March 11, 2013 Articles

Emerging Trends in Say-on-Pay Disclosure

Say-on-pay proxy suits to be determined based on materiality on the merits

By Juan E. Monteverde, Ross A. Appel, and Emily C. Komlossy

Proponents of Dodd-Frank’s say-on-pay provision envisioned greater corporate transparency and accountability and, as a result, “greater efficiency and social responsiveness.” Randall S. Thomas et al., “Dodd-Frank's Say on Pay: Will It Lead to a Greater Role for Shareholders in Corporate Governance?,”97 Cornell Law Review, 1213, 1228 (2012) [hereinafter Thomas]. Indeed, those who fought for the legislation did so because of the need for greater transparency. See Empowering Shareholders on Executive Compensation: Hearing on H.R. 1257 Before the H. Comm. on Fin. Servs., 110th Cong. 68 (2007). However, a cynical view and a dismissive attitude toward that spirit of transparency have hindered the ability of public shareholders to evaluate the information necessary to determine whether their interests are properly aligned with company executives. In recent months, shareholder challenges to disclosures in proxy statements containing say-on-pay advisory votes have raised questions that will be addressed in this article and in the courts.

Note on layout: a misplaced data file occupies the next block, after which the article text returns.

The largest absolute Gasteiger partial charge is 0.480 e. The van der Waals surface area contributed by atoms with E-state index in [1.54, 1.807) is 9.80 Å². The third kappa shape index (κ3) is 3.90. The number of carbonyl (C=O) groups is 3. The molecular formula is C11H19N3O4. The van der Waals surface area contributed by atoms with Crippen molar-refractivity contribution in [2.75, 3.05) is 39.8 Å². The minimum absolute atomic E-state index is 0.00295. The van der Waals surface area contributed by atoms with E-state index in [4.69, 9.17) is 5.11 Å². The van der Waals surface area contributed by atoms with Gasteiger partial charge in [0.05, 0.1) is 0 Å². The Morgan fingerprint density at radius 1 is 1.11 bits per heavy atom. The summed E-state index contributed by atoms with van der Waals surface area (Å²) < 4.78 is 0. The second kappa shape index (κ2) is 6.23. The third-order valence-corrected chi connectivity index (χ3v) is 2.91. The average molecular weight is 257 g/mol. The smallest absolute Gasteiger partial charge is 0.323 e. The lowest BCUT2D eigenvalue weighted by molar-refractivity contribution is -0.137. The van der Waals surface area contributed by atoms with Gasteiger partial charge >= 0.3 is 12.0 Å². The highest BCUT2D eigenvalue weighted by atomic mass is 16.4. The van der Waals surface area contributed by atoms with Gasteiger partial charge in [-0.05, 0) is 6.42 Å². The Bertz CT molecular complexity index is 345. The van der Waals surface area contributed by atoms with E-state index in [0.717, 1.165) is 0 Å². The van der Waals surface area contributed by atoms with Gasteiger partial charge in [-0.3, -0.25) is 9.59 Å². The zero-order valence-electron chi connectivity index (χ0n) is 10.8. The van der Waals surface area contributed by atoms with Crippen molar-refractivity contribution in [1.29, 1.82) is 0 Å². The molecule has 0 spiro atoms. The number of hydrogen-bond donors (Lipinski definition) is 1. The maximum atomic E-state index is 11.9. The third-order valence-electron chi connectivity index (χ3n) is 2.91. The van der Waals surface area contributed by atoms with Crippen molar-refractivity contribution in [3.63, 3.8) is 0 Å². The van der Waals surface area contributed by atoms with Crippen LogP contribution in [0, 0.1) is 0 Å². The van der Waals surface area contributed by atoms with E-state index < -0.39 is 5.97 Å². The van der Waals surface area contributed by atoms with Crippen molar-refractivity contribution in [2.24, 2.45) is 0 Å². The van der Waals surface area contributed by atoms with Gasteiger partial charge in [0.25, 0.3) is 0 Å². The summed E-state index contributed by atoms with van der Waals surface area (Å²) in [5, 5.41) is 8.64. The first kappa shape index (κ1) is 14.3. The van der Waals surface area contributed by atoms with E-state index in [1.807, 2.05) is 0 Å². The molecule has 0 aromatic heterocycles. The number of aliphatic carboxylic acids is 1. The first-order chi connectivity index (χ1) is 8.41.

Premium Content For:
  • Litigation Section
Join - Now